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'Choose Life' license plate would funnel cash to divisive cause (Detroit News)

Published January 31, 2012 in The Detroit News Opion Page.

By Laura Berman

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Published: 01.31.12| Updated: 01.31.12

In the January rush to help solve the state's problems, state Sen. Patrick Colbeck has launched his vital bid for a "Choose Life" state-sponsored license plate.

Michigan won't be the first.

Choose Life America, a national nonprofit organization, has successfully enlisted 24 states over a decade to add "Choose Life" plates to their otherwise innocuous rosters of rear-bumper fundraising. Organ donation, the Boy Scouts, the Olympics — causes we can all believe in.

But "Choose Life" is different: Unlike the Scouts, who encounter only occasional controversy, Choose Life is a hot-button political slogan and a tool of one of the state's most powerful political lobbies, Right to Life of Michigan. (Choose Life America designates the Michigan group as its go-to operator in Michigan on its website.) It's a slogan that divides us, and a precedent for the state helping to funnel dollars and vehicle advertising to the causes that make us crazy.

Sponsor Colbeck, a Republican from Canton Township, doesn't see it this way. He considers "the right to life" as an American core principle and one that's rightfully articulated in his bill. That the U.S. Supreme Court has held otherwise is their mistake, not his, he argues.

If passed, Senate Bill 600 will instantly entangle the state and Right to Life of Michigan in a warm and cozy fundraising dance chaperoned by the Secretary of State.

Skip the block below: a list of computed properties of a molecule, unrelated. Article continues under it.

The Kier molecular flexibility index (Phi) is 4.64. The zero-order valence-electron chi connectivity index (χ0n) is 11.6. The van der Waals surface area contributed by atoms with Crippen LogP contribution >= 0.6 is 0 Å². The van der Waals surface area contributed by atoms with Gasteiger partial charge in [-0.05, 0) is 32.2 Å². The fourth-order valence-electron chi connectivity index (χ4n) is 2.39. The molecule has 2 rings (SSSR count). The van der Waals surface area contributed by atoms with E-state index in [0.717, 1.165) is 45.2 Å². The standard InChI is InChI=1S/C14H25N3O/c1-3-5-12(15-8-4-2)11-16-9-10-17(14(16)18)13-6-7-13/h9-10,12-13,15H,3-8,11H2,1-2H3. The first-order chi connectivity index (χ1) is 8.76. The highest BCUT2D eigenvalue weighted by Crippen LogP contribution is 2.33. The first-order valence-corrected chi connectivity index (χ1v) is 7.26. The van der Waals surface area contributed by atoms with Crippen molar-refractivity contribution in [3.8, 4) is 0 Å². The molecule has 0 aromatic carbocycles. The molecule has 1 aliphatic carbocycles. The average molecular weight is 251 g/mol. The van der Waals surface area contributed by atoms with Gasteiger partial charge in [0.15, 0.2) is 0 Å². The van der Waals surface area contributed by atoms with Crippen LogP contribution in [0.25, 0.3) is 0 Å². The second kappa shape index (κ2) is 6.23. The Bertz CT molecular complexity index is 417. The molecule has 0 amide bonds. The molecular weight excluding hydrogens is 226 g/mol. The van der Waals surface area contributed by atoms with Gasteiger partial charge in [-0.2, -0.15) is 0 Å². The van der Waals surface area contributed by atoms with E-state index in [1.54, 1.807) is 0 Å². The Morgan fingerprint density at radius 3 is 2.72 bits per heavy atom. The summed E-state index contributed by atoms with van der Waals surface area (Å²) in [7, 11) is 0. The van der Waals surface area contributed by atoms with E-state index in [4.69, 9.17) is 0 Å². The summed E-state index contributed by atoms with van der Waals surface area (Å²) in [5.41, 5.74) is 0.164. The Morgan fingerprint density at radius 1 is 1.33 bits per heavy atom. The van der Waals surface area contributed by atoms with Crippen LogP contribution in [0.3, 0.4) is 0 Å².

While you might think a tea partier, as Colbeck is, wouldn't want more government intrusion or apparatus, he takes another view. To Colbeck, the proposed license plate will only cost the state $15,000 up front, and will then pay its own way through fees.

The bill sticks up for "the most vulnerable members of society," those who haven't been born and thus can't engage in political lobbying.

Beyond mere sloganeering, the Choose Life plate will disburse dollars to Choose Life Michigan that would promote abortion alternatives and "outreach to at-risk populations."

In other states, this has meant funneling dollars to "pregnancy centers" that have been accused of providing women with false medical information and overtly religious messages. (Colbeck doesn't seem especially keen on separation of church and state.)

The truth about at-risk populations is this: They are poor women and their children, a population that's suffering in Michigan as never before. Last week, the 2011 Kids Count survey reported that 11 percent of Michigan's children are living in extreme poverty, or less than $11,000 for a family of four.

The state is now subsidizing about 47 percent of all school lunches, and half the state's children are living in poverty or near-poverty.

"They should be working with organizations like ours to prevent unintended pregnancy, rather than focusing on slogans for a license plate," says Sarah Scranton, executive director for Planned Parenthood Affiliates of Michigan

But Colbeck regards mere "quality of life" as a lesser issue to baby-making and adopting: He wants poor women to have their babies and then give them up for adoption. Educating women about contraception, teaching responsibility, helping to prevent unwanted pregnancy — he'll leave that for those of us who don't understand American core principles.

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